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Manchester, UK: Hand Foot and Mouth Virus Outbreak

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    Posted: October 12 2017 at 8:07am

Parents told to look out for signs of hand foot and mouth disease after spate of cases

The illness is highly contagious and most common in children under 10

  • UPDATED13:46, 12 OCT 2017

Parents are being reminded to look out for the symptoms of hand foot and mouth diseases after a spate of cases.

The childhood illness is caused by a virus and is most common in children under 10.

First signs of the disease include a high temperature, loss of appetite, a cough and a sore throat and mouth.

A couple of days later red spots appear on the tongue and inside of the mouth. These can quickly develop into painful ulcers which can make eating and drinking difficult.

Soon after, you may notice a rash to the skin - made up of small red raised spots and typically developing on the fingers and hands and the soles of the feet.

These may turn to blisters with a greyish centre and can become itchy and uncomfortable.

Health bosses are urging parents to look out for signs of the disease after a spate of recent cases in Heywood, Middleton and Rochdale clinics.

And they're reminding families how to prevent it from spreading.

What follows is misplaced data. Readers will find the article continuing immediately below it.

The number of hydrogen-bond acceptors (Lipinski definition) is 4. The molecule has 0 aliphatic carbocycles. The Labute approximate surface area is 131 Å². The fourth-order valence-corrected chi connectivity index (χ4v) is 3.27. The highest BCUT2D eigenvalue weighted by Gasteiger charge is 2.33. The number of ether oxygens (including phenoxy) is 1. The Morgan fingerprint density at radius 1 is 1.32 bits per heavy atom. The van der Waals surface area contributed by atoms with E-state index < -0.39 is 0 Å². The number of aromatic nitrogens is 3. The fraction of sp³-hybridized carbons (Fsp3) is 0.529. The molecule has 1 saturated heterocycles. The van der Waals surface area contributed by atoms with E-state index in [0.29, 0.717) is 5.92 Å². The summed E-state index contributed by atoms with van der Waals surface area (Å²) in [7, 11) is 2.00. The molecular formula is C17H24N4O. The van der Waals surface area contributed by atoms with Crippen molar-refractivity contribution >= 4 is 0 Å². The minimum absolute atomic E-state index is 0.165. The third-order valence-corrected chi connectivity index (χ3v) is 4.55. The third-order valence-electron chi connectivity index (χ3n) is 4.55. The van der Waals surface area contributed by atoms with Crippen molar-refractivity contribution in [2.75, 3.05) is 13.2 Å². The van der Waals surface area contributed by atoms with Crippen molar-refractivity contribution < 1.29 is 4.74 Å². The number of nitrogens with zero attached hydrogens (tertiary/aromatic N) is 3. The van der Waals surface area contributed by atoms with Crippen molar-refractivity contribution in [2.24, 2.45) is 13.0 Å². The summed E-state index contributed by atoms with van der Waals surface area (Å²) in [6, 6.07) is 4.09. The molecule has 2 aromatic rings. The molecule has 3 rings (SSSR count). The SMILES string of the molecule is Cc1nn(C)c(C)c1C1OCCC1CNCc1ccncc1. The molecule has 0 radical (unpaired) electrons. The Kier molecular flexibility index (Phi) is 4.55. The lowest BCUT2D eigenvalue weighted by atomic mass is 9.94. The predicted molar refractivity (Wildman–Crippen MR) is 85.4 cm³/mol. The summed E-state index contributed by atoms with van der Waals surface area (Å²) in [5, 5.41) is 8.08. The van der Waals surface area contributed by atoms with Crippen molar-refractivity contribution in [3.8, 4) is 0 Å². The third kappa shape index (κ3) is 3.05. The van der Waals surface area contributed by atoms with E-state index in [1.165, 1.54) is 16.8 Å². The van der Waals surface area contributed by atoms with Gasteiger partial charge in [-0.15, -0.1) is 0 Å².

A Facebook post from the HMR Paediatric Nurse Practitioners states: "We have had quite a few cases of hand foot and mouth disease in our clinics lately so it seems it might be doing the rounds in Heywood, Middleton and Rochdale.

"Viruses such as hand foot and mouth are spread through close contact with infected people or contaminated surfaces.

"To help prevent the spread ensure you wash your hands and disinfect contaminated surfaces. Avoid allowing your child to share dummies and cups etc and wash clothing and bedding regularly.

"Children are safe to return to school or nursery as soon as they are feeling better there is no need to stay off until the blisters have all healed as with viruses such as chicken pox."

As it is caused by a virus there is no cure and antibiotics won't help. You can normally manage your child at home and it should clear on its own.

To help your child recover you can:

  • Keep them at home until they are feeling better.
  • Keep them hydrated - Offer plenty of fluids and give younger children smaller, more frequent feeds.
  • Offer soft foods. This will help if your child is experiencing a sore mouth or throat from the ulcers.
  • Give Paracetamol to relieve pain and discomfort related to temperature (always follow the instructions on the box).
  • Although most cases won't need medical attention it is important to see a Doctor or Nurse if your child displays the following symptoms:

    • Stops drinking or displays any signs of dehydration (Dry lips, mouth and eyes, reduced urine output, no tears when crying, sunken soft spot (in babies)).
    • Has an altered conscious level (unusually tired or unrousable).
    • Experiences seizures (fits).
    • Is under 3 months and has a temperature of over 38 degrees.
    • Is aged 3-6 months with a temperature of 39 degrees and above.
    • If the skin becomes very painful, red, swollen, hot to touch or discharges puss.
    • If symptoms don't improve after 7-10 days.

    Further information can be found at:


Absence of proof is not proof of absence.
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